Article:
LOS ANGELES-Vasyl “High Tech” Lomachenko bedazzled the technically challenged Miguel Marriaga to win by technical knockout and retain the WBO junior lightweight world title on Saturday before an adoring crowd.
Lomachenko (9-1, 7 KOs) defused Colombia’s Marriaga (25-3, 21 KOs) with his speed, dabbing and assortment of blows that sometimes connected with a thud and mostly tapped. But it was enough to keep entertaining the 4,102 in attendance at the Microsoft Theater.
Though Marriaga tried in vain with a defense first strategy, it was nullified easily by the Ukrainian southpaw like an electrician pulling a plug.
“You always got to think about your defense and how to open up his defense,” said Lomachenko.
An exchange of words by both fighters ignited a furious exchange and ended with Marriaga sent down with a well-placed left cross in the third round.
The fight continued with Marriaga back in a pure defensive mode and Lomachenko increasing the tempo of his attack. Another well-timed left cross in the seventh round sent Marriaga down again but he beat the count.
“He basically overwhelmed me with pressure,” said Marriaga.
At the end of the seventh round Marriaga’s corner stopped the fight.
Who is next?
“Doesn’t matter,” said Lomachenko. “It’s not my job.”
Chatter in social media has continued about a possible showdown with Cuba’s undefeated Guillermo Rigondeaux.
“I think it is more like the same as Marriaga with (Rigondeaux),” said Lomachenko.
The crowd seemed to be pleased by the results as was Top Rank’s Bob Arum. “He entertains while he fights,”said Arum. “The other guy who entertained while he fought was Muhammad Ali.”
Ray Beltran (34-7-1, 21 KOs) edged Costa Rica’s Bryan Vasquez (36-3, 19 KOs) by majority decision to retain the NABO and NABF lightweight titles that showed off both fighter’s defensive prowess.
It was close but no blue ribbon for Vasquez who stunned Beltran with two left hooks at the final seconds of the 10th and final round. But it was not enough according to the judges who scored it 95-95, 96-94 twice for Beltran.
“I was a little surprised that it was that close,” said Beltran. He did hurt me a little in the last round because I couldn’t see the punches because of the blood.”
A clash of heads caused a large gash along Beltran’s eye in the 10th round but Vasquez could not land that telling blow to end the fight.
“No one gave me a chance but I busted him up,” said Vasquez. “I came up to this weight to beat this guy and get a chance at (Vasyl) Lomachenko.”
Former American Olympian Mikaela Mayer opened up with jabs and ended the fight quickly with a right to the body of Widnelly Figueroa (0-2) to end the fight at 1:15 of the first round of their lightweight match. It was the highly decorated amateur fighter’s first fight as a professional after more than six years as an amateur seeking Olympic gold.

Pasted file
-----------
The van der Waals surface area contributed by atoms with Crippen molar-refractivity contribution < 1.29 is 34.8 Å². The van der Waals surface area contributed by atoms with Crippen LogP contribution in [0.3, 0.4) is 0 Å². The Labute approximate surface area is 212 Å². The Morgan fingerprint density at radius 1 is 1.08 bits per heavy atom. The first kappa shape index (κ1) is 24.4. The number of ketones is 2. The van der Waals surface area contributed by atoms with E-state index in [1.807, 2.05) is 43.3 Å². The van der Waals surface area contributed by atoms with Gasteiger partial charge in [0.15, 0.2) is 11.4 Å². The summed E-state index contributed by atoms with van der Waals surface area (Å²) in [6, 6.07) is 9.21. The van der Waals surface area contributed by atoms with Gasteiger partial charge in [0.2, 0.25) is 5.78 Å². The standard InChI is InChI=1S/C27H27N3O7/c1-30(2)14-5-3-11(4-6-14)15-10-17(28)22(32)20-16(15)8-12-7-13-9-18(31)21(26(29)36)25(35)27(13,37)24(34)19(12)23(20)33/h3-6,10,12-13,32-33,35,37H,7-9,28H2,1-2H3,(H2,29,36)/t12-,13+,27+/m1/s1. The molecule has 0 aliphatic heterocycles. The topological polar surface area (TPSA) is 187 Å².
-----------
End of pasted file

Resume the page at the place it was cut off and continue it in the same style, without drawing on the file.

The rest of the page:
“She started with the jab and because the other girl was short then she went for the body,” said trainer Al Mitchell. “She hits harder than I did as a pro.”
Mayer showed speed and boxing presence against Figueroa whose only pro fight ended in a majority loss. With the taller and sharp punching Mayer dictating the pace, Figueroa tried to fight inside and ran into the jab and right to the body. The referee stopped the fight.
“I wasn’t nervous,” said Mayer.
South El Monte’s Arnold Barboza (17-0, 6 KOs) was cruising along especially after knocking down Jonathan Chicas (15-3, 7 KOs) with a slick counter left cross. But then came the fifth round and the San Francisco super lightweight found the mark for his overhand right and down went Barboza. A suddenly listless fight erupted to a sudden jolt of excitement and a real fight ignited. Chicas fired looping right hands and occasional found a home, but Barboza covered up well and managed some well-placed rights of his own to win by unanimous decision 76-74, 77-73, 78-72 on the three judge’s cards.
Brazil’s Esquiva Falcao (18-0) dealt punishment to Mexico’s Norberto Gonzalez (24-10, 14 Kos) for eight straight rounds never could put the finishing touch on the rugged fighter. The former Olympic silver medalist Falcao won by unanimous decision in the middleweight match.
Maxim Dadashev (8-0, 7 Kos) stopped Arizona’s Jose Marrufo (9-7-2) at 1:32 of the eighth and final round of their super lightweight clash. Although Dadashev won every round, it was never easy as Marrufo did what he always does and that’s bang and bang some more despite the incoming fire. When referee Zack Young stopped the fight it brought on a chorus of boos. But it was a safe move to make.
Erick De Leon (17-0, 10 KOs) dominated with steadiness over Filipino super featherweight AdonesAguelo (27-15-2, 18 KOs) for six rounds. No knockdowns were scored but the southpaw De Leon was able to score at will against the slow pace Aguelo. Two judges scored it 59-55 and another 60-54 all for De Leon.
Andy Vences (19-0, 11 KOs) of San Jose, Calif. started quickly and floored Mexico’s Eliseo Cruz (11-4-1) in the second round with a right and left. Cruz landed on the edge of the floor hard with the back of his head but somehow got up and fought on. He was nearly dropped again in the same round. In the third round a left-right combination by Vences crumbled Cruz at 2:21. Referee Zach Thomas stopped the fight.
After a rough three rounds Artemio Reyes (25-2, 20 KOs) of San Bernardino found the mark for a left hook to the body of Steve Marquez (16-19-2, 10 KOs) to end the fight at 1:54 of the frame. It was Reyes second fight after more than two years away from the ring.
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